Antidepressants for the treatment of children and adolescents with functional abdominal pain disorders

What is the aim of this review?

The aim of this Cochrane Review was to find out whether antidepressants can improve symptoms in children and adolescents with functional abdominal pain disorders (FAPDs). We collected and analysed data from three studies with a total of 223 children and adolescents to answer this question.

Key messages

The question of whether antidepressants can improve symptoms in children and adolescents with FAPDs remains unanswered. There were no serious adverse events when compared with placebo (dummy treatment). The number of studies was low, and the number of people in them was also low, meaning that more studies are needed to answer the question.

What was studied in the review?

FAPDs are common in childhood and adolescence. In most cases, no medical reason for the pain can be found. There are various drug treatment approaches for the different types of FAPDs. Antidepressants have been shown to be effective in some studies of adults with FAPDs. Consequently, children and adolescents with similar complaints are sometimes treated with antidepressants.

What are the main results of the review?

We searched for randomised controlled trials (RCTs; clinical studies where people are randomly put into one of two or more treatment groups) comparing antidepressants with placebo (dummy treatment).

We found three studies eligible for inclusion: two using amitriptyline (AMI) and one using citalopram, involving a total of 223 young people.

1. It is uncertain whether there is a difference in the number of people who had successful treatment when on antidepressants compared with placebo.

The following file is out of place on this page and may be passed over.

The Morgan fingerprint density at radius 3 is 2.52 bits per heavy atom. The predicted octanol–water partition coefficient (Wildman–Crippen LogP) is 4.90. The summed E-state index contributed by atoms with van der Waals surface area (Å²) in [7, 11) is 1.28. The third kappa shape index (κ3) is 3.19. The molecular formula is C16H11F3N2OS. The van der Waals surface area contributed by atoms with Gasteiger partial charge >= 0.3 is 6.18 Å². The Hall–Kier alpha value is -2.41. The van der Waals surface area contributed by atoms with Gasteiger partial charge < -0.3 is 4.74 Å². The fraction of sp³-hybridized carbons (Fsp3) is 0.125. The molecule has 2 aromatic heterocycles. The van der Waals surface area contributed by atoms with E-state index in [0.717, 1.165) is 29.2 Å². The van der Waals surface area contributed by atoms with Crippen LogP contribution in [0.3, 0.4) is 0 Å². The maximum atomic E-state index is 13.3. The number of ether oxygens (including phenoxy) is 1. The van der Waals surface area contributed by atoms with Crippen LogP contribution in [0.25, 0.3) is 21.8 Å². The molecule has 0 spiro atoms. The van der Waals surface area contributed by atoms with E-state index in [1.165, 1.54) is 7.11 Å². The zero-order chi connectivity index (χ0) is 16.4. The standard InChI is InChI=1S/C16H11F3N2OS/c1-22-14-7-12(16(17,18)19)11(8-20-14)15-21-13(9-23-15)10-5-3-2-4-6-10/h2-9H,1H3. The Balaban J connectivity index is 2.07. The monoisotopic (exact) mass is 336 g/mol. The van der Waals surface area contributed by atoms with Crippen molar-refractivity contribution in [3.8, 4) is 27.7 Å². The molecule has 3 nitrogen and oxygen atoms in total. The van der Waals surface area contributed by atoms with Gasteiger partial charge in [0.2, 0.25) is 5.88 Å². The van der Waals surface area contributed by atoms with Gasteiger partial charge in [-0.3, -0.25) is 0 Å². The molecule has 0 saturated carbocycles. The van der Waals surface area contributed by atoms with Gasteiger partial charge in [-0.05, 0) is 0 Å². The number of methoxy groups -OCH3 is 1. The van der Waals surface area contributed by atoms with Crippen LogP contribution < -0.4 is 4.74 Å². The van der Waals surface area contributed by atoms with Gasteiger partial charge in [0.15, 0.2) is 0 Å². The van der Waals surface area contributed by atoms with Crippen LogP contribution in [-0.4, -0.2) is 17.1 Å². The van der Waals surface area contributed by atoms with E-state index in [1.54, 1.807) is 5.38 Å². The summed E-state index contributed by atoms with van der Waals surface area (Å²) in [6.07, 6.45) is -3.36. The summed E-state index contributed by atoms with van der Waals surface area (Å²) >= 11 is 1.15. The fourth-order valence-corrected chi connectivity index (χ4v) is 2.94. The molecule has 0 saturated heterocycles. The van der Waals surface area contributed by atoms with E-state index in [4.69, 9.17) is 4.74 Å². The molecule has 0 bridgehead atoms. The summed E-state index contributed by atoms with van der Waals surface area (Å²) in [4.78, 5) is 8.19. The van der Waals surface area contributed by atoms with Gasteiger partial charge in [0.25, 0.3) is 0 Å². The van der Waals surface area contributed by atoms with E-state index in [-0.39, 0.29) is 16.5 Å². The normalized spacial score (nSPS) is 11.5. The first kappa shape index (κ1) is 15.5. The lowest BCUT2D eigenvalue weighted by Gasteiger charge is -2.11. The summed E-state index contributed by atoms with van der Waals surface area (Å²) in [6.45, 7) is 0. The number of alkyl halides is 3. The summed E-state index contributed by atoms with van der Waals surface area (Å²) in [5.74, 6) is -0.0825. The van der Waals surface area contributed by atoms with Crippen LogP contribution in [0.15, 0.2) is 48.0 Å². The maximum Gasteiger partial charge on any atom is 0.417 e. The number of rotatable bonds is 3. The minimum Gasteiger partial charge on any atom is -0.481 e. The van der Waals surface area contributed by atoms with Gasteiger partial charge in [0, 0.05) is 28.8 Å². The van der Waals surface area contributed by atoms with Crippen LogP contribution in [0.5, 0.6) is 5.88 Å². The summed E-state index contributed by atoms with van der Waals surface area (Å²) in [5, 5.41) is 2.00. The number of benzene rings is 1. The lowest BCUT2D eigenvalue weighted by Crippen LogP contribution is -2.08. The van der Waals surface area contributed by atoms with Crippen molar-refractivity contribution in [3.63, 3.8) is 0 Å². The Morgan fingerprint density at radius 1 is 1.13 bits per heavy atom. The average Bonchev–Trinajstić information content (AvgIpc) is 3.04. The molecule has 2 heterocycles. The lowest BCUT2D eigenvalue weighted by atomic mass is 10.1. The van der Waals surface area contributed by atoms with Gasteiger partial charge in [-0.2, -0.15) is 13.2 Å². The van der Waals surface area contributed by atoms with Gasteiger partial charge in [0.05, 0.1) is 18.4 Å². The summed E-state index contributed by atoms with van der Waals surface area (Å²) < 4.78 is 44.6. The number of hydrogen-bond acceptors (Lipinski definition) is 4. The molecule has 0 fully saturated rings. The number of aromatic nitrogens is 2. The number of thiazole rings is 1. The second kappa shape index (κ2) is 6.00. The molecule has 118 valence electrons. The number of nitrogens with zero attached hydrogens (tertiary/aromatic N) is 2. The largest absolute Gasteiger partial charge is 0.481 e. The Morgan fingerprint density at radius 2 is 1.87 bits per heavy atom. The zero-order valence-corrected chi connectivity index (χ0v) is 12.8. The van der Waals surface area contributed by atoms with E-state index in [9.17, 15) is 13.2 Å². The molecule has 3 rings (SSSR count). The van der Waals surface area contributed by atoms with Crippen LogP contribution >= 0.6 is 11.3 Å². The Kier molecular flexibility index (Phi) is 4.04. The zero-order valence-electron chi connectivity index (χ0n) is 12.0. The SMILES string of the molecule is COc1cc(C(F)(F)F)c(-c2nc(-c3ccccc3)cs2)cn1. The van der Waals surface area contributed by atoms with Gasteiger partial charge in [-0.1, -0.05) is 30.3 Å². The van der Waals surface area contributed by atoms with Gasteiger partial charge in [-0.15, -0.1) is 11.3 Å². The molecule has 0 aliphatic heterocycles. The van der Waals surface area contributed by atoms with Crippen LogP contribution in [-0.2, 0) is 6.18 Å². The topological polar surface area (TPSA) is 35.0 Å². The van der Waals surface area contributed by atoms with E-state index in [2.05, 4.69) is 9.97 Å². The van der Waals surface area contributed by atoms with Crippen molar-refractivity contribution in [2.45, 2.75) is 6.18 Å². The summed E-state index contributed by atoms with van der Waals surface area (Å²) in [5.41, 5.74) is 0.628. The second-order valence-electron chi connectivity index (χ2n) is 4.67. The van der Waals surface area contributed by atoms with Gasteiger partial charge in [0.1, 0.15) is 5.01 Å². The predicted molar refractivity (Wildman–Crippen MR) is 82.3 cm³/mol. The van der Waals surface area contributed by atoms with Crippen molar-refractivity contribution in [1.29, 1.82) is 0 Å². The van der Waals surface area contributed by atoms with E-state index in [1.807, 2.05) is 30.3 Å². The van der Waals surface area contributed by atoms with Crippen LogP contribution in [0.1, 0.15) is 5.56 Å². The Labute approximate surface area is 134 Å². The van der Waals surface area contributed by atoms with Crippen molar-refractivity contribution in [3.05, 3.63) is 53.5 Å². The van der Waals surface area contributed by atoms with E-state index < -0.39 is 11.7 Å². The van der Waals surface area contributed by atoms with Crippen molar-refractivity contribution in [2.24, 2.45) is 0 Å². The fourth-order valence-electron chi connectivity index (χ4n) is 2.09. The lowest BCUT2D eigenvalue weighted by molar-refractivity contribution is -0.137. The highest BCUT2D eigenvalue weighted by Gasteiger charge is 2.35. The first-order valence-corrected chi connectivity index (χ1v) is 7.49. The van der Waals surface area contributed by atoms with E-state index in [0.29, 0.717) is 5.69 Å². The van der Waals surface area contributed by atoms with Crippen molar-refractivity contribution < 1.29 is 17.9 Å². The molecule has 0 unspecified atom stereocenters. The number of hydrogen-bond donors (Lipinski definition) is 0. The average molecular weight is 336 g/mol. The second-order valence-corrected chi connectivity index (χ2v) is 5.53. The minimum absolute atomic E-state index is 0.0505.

2. It is uncertain whether there is a difference in the number of people who withdraw from treatment due to adverse events when on antidepressants compared with placebo.


We are uncertain whether antidepressants can improve symptoms in children and adolescents with FAPDs. This is because the studies had very few participants and were not conducted using reliable methods. With the evidence presented in these studies, we are unable to draw strong conclusions about the effectiveness of antidepressants for this problem; better-designed studies with more participants are needed.

How up-to-date is this review?

This review is up-to-date as of February 2020.

Authors' conclusions: 

There is insufficient evidence to determine the effect of antidepressants on treatment success of FAPDs in childhood when compared with placebo (low certainty evidence). The small number of participants in the studies and low number of withdrawals did not enable us to determine reliably whether children are likely to stop taking medication due to adverse events (low certainty evidence). There is currently very little evidence to support clinical decision-making regarding the use of these medications. Further studies must consider sample size, homogenous and relevant outcome measures and longer follow up.

Read the full abstract...